“It wasn’t the best situation for me because I arrived at the last minute in the transfer window, and after that the manager left two weeks later,” he said. “For me, the most important thing was to stay focussed on my work and training because I hadn’t played at Liverpool, and make sure I was ready when I was called up.
“He [Hodgson] has a lot of experience and spoke to the players, and explained exactly what he wants, and now the players understand it and that’s why we have been playing better. We must listen to him because he started managing before I was even born! If you look at how many games each player has played, he might have managed more games than all of us put together, so we must take on board what he says.”
As we head into 2018, the Frenchman can be forgiven for feeling a sense of déjà vu as he prepares himself for a relegation scrap during the final months of the campaign, but having seen an upturn in fortunes for Palace, he is aiming to once again play his part in another dramatic escape once he recovers from a calf injury, and continue his love affair with the Eagles fans.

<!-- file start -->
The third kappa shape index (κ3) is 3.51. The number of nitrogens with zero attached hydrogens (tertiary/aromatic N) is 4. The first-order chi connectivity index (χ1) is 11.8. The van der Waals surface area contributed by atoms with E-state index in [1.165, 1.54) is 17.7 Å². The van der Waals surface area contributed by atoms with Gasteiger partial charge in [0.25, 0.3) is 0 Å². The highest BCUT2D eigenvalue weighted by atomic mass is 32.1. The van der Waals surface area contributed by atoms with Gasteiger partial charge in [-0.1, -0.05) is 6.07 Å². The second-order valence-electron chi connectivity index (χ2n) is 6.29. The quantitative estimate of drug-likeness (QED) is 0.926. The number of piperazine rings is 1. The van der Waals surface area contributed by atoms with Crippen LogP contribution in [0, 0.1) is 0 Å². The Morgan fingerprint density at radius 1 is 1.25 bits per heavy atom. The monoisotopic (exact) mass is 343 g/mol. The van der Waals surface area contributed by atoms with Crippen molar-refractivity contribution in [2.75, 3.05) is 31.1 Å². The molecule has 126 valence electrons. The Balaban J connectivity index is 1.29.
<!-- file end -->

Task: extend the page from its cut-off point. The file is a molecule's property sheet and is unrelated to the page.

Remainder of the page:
On his team’s survival chances, he added: “In football, everything needs to start somewhere. We’re beginning to play the way the manager wants us to, and that’s good for the club. You can build a good team and mentality with time.
“I’m really optimistic because I believe in this squad and the quality we have, and we have a good manager with a lot of experience. We will improve and everything will get better. I have only one objective in every game and that is to win three points; I don’t look at the table to see the situation at the bottom, my only obsession is to look at the teams above us and try and pass them. I think in a few weeks it’ll be different.
“We need to take it game by game, so we will continue to fight. Every game in the Premier League is difficult so we need to concentrate on what we can control, and believe.”